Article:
The Federal Government Monday disclosed that the Federal Executive Council, FEC, has approved the concession of Murtala Muhammed International Airport and Nnamdi Azikiwe International Airport.
The Vice-President, Prof. Yemi Osinbajo disclosed this at the quarterly programme on the ease of doing business which is the initiative of President Muhammadu Buhari-s-led administration at the Old Banquet Hall, Presidential Villa, Abuja.
The quarterly parley was an avenue for the government to interface with the private sector stakeholders and is organised by the Presidential Enabling Business Environment Committee, PEBEC.
Though the Vice President mentioned the approval for the concessioning of the airports, he did not disclose the identities of the concessionaires. He stated that the federal government’s main commitment on ease of doing business in Nigeria was to ensure a general overhaul of the business environment which he said would involve the concession of all airports in the country.
He said, “First, we want to do a general overhaul. Second, we want to concession all the airports. I am pleased to say that the Federal Executive Council (FEC) has approved the concessioning of the Lagos and Abuja airports.” Prof. Osinbajo who said partnering with private sector operators was a sensible decision to take at the moment, added that the move was important because it serves as the forum for the government to receive both criticisms and suggestions from the private sector.
The Vice President explained that the government’s commitment on ease of doing businesses in Nigeria was predicated on both evolution plans and capacity building. Explaining on capacity building, the Vice President said it had become imperative to improve the capacity of government agencies which regulate business activities, stressing that even though the pursuit of enabling business environment might be slow, the government would remain focused. He said this was responsible for the signing of executive orders with a view to ensuring that things are properly done.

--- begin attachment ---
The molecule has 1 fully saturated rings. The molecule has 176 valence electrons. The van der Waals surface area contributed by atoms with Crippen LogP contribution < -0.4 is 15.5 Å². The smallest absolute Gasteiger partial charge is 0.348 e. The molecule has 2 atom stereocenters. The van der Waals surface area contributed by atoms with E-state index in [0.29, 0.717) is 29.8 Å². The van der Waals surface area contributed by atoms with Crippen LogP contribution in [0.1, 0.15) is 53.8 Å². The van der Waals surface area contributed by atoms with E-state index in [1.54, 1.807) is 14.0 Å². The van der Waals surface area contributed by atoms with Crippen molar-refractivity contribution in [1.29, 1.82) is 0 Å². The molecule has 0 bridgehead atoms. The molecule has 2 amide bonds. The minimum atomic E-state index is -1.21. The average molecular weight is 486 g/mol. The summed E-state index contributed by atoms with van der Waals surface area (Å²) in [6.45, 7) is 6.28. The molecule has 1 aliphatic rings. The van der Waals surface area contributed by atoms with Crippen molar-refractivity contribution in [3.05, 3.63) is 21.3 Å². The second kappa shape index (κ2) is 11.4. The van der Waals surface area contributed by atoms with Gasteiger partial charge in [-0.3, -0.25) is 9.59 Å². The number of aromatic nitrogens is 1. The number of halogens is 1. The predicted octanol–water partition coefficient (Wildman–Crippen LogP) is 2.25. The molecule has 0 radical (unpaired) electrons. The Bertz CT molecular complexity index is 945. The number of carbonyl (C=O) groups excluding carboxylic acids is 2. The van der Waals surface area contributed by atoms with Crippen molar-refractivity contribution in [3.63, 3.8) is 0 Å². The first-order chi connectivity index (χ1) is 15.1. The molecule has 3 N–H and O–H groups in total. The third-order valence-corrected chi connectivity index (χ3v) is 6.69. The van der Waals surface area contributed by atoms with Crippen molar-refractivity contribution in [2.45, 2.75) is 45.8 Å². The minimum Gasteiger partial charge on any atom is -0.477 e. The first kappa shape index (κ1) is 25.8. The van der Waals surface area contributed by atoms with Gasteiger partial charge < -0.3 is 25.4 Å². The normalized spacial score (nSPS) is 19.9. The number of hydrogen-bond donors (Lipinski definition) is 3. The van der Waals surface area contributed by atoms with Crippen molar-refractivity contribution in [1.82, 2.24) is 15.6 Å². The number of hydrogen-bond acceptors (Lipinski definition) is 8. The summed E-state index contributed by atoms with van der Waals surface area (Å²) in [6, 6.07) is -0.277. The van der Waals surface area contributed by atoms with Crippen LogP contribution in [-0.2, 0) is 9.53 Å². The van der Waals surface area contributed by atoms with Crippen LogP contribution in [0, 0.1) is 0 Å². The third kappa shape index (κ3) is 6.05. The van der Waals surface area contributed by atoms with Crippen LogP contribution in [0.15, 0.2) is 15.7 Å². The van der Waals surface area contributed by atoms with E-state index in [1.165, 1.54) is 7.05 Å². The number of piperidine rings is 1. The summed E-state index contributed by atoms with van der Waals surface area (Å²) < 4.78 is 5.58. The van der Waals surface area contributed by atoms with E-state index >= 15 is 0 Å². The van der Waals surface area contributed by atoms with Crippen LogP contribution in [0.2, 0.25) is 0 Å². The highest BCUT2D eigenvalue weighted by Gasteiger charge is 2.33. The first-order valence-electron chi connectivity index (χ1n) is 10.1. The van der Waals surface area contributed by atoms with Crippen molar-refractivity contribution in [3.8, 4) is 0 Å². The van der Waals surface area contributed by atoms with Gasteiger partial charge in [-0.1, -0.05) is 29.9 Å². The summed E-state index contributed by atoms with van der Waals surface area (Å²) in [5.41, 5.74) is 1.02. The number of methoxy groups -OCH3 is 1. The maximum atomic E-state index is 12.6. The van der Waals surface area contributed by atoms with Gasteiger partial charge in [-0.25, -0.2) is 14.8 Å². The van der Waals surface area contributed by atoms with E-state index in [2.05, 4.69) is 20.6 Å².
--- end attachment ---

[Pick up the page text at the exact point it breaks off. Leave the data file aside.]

The vice-president who further said that government’s approach to ease of doing business in Nigeria was dynamic said that the country currently generates 6,700 megawatts of electricity, and that out of it, 2000 was wasted daily because of problems associated with connection difficulties as well as problems between the transmission and distribution companies.
He said the distribution companies also expressed their unwillingness to take the 2,000 megawatts because of the unwillingness of some consumers to pay as he pledged government commitment to improve infrastructure related to power distribution.
Prof. Osinbajo further said that part of the business overhaul initiatives of the government was to ensure the provision of power in some notable business environments such as the Ariaria Market in Aba, Abia State; the printing industry in Somolu, Lagos, and a Kano market without the necessary connection to the national grid, describing it as “all sorts of off-grid initiatives to get power.”
The Vice President also disclosed that government was promoting solar power initiative as well as the construction of integrated power plants in nine Nigerian universities to boost power supply. He also said the underlying factor behind partnering the private sector was dictated by knowledge that whereas everyone could not be persuaded to do things right, it was yet critical to get a sizable number who can make things work.
He said such sizable numbers could be got from not only the private sector, but also from critical organs of government such as the judiciary and the National Assembly.